How plants control their âmouthsâ
How plants control their ‘mouths’
Writing for the U.S. National Science Foundation in December 2022, Jared Dashoff described fascinating new research on how plants “breathe.” It’s a “key breakthrough,” he said, with implications for our global food supply in the coming century, as global climate warms. The new research is focused, specifically, on the discovery of an “elusive molecular pathway.” Plants use this in exchanging carbon dioxide and water with the air. Biochemist Julian Schroeder, who led the new work, said his team has found the mechanism by which plants open and close their “mouths.”. Dashoff wrote:
The researchers hope that harnessing this mechanism could lead to future engineering of plant water use efficiency and carbon intake. Critical as atmospheric carbon dioxide concentration continues to increase.
In fact, the researchers have filed a patent. And, they are examining ways to translate their findings into tools for crop breeders and farmers.
The National Science Foundation funded this research from the University of California San Diego and collaborators in Estonia and Finland. They published the new study on December 7, 2022, in the peer-reviewed journal Science Advances.
You breathe, I breathe, plants breathe
In Greek, stoma means “mouth.” So basically, plants use the stomata – microscopic cell structures – on their leaves to take in carbon dioxide and water. Then, sunlight turns these into the nutrients plants need to grow. As Dashoff explained:
This process also emits oxygen, which humans and other animals then breathe. That’s the basic summary of photosynthesis. But how exactly does it work?
The process becomes a bit clearer on the microscopic level. Indeed, on the underside of leaves and elsewhere, depending on the plant, are tiny openings called stomata. There are thousands of them per leaf with variations by plant species. Like little castle gates, pairs of cells on the sides of the stomatal pore – known as guard cells – open their central pore to take in the carbon dioxide.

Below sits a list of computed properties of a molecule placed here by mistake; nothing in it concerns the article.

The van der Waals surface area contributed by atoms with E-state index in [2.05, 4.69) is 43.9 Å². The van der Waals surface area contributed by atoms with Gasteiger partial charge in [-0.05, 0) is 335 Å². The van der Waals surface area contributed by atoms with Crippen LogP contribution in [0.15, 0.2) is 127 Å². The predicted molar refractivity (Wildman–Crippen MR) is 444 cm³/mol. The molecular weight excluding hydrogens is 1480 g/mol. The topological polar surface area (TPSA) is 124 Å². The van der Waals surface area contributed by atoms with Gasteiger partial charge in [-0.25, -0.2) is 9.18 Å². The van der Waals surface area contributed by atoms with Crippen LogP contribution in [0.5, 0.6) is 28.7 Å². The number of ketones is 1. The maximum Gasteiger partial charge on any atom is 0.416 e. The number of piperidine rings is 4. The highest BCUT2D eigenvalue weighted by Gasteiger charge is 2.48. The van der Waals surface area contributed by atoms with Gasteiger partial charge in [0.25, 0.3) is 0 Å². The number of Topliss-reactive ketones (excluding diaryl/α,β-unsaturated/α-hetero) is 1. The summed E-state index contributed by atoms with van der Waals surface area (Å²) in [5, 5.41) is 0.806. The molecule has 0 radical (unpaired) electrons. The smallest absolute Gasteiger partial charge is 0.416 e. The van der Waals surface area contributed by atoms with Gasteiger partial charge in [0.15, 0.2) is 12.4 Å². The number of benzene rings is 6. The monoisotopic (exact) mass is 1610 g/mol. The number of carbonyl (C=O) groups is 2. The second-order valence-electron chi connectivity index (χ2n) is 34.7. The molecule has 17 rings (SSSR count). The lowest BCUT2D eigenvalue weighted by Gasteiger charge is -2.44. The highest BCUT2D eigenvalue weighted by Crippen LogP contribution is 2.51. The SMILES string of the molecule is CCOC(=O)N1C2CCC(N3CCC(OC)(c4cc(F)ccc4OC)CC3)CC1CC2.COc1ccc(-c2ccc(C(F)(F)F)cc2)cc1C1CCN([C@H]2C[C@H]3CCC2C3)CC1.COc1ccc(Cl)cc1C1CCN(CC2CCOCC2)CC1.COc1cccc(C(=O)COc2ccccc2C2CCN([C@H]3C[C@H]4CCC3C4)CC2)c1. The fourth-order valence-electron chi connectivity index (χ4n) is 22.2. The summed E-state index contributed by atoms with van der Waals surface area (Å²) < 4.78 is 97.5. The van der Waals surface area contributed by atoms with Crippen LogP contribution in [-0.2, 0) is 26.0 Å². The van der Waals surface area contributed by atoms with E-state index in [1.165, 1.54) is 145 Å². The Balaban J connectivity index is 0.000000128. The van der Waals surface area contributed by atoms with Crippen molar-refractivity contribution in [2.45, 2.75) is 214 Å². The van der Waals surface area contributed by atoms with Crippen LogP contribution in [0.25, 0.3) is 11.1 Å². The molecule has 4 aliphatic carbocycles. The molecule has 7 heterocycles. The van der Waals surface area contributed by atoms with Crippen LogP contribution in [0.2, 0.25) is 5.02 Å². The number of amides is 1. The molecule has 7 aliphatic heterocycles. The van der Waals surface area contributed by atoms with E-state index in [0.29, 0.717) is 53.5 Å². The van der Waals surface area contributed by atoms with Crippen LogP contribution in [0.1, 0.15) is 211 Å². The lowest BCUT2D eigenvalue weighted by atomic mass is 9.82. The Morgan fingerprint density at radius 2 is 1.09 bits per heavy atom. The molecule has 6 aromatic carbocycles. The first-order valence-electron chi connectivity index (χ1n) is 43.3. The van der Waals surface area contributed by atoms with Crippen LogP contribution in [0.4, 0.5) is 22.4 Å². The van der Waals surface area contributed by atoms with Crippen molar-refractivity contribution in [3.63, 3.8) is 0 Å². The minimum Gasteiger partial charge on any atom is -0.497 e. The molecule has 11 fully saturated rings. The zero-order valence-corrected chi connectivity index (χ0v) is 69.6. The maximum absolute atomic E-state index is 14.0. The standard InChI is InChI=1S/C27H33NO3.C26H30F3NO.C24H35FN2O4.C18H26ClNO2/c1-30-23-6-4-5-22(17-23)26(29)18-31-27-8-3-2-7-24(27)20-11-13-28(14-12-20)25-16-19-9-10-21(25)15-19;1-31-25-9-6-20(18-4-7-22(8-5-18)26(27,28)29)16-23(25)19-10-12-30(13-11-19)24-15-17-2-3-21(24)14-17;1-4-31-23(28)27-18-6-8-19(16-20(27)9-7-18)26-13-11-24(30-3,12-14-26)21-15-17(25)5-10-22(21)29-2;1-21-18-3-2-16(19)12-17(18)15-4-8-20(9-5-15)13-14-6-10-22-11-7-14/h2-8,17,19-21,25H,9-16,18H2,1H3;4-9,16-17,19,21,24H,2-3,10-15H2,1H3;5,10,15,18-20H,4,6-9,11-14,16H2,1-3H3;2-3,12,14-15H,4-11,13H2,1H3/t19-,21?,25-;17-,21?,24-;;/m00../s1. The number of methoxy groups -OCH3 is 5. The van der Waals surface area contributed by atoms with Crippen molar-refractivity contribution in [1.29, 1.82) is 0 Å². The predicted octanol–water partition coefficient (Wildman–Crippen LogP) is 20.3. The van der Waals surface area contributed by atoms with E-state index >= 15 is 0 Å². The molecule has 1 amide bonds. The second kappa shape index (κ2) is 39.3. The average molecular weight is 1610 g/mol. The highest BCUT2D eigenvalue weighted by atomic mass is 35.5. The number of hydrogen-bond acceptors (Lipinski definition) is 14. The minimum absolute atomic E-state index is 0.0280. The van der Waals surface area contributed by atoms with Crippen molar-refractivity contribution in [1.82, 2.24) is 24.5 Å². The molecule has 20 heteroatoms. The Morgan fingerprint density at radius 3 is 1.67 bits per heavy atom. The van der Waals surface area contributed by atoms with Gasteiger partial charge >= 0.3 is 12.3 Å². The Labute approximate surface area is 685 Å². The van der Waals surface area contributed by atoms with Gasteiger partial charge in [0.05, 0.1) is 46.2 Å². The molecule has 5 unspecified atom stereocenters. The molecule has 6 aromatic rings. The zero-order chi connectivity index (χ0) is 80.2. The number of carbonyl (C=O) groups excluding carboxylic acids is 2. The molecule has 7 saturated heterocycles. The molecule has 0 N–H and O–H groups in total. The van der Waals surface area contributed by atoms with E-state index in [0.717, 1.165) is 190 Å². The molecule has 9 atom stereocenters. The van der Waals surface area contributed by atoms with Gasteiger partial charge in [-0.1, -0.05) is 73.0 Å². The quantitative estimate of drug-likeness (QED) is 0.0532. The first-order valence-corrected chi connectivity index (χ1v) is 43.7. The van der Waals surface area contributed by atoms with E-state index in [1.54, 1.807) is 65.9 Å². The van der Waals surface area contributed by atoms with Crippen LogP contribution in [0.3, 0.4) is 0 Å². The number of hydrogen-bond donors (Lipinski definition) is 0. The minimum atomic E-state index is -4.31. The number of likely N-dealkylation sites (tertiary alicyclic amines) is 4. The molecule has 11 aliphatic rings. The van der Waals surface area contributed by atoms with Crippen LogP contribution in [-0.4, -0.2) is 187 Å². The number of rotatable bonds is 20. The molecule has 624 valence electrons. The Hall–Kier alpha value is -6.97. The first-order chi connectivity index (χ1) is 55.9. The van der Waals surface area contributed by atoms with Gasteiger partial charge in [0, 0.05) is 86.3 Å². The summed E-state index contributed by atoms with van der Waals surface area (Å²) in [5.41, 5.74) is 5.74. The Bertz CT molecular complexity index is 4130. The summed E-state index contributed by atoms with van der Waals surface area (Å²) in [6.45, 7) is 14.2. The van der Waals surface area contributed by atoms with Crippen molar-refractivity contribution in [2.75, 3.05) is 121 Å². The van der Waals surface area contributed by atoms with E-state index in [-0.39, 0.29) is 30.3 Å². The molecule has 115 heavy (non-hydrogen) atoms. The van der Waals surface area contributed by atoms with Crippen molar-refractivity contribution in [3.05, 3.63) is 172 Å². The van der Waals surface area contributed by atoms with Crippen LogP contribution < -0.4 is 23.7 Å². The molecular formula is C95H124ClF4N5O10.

However, when stomata are open, the inside of the plant is exposed to the elements. Consequently, water from the plant is lost into the surrounding air, which can dry out the plant. Plants, therefore, must balance the intake of carbon dioxide with water vapor loss by controlling how long the stomata remain open.
Julian Schroeder commented:
The response to changes is critical for plant growth and regulates how efficient the plant can be in using water. Which is important as we see increased drought and rising temperatures.
What they learned
As a matter of fact, scientists have long understood stomata and the balance between carbon dioxide intake and water loss. But what they haven’t known, until now, is how plants sense carbon dioxide to signal stomata to open and close in response to changing carbon dioxide levels. As Dashoff explained:
If plants, especially crops like wheat, rice and corn, can’t strike a new balance [in a warming world], they risk drying out. Farmers risk losing valuable output. And more people across the world risk going hungry. Even with advances in agriculture, an NSF-funded study in published in 2021 found that global agricultural productivity over the past 60 years is still 21% lower than it could have been without climate change …
Dashoff explained these researchers identified a series of proteins that work, as he said:
… like a chain of soldiers sensing the carbon dioxide level and calling out ‘CLOSE THE GATES!’ to get the guard cells to relax and shut the stomata.
A new understanding of how plants control their ‘mouths’
He said the new understanding of this signaling mechanism will let scientists “edit the signals.” And so, in the future, plants will be able to strike the right balance between taking in carbon dioxide versus losing water. This will allow scientists and plant breeders to produce crops robust enough for the environment of the future.
As this century and the next progress, this knowledge will help scientists devise ways to protect food crops and guard against human hunger.
Bottom line: In new, breakthrough research, scientists have now learned how plants control their “mouths.” That is, they’ve learned the mechanism that lets plants breathe in carbon dioxide.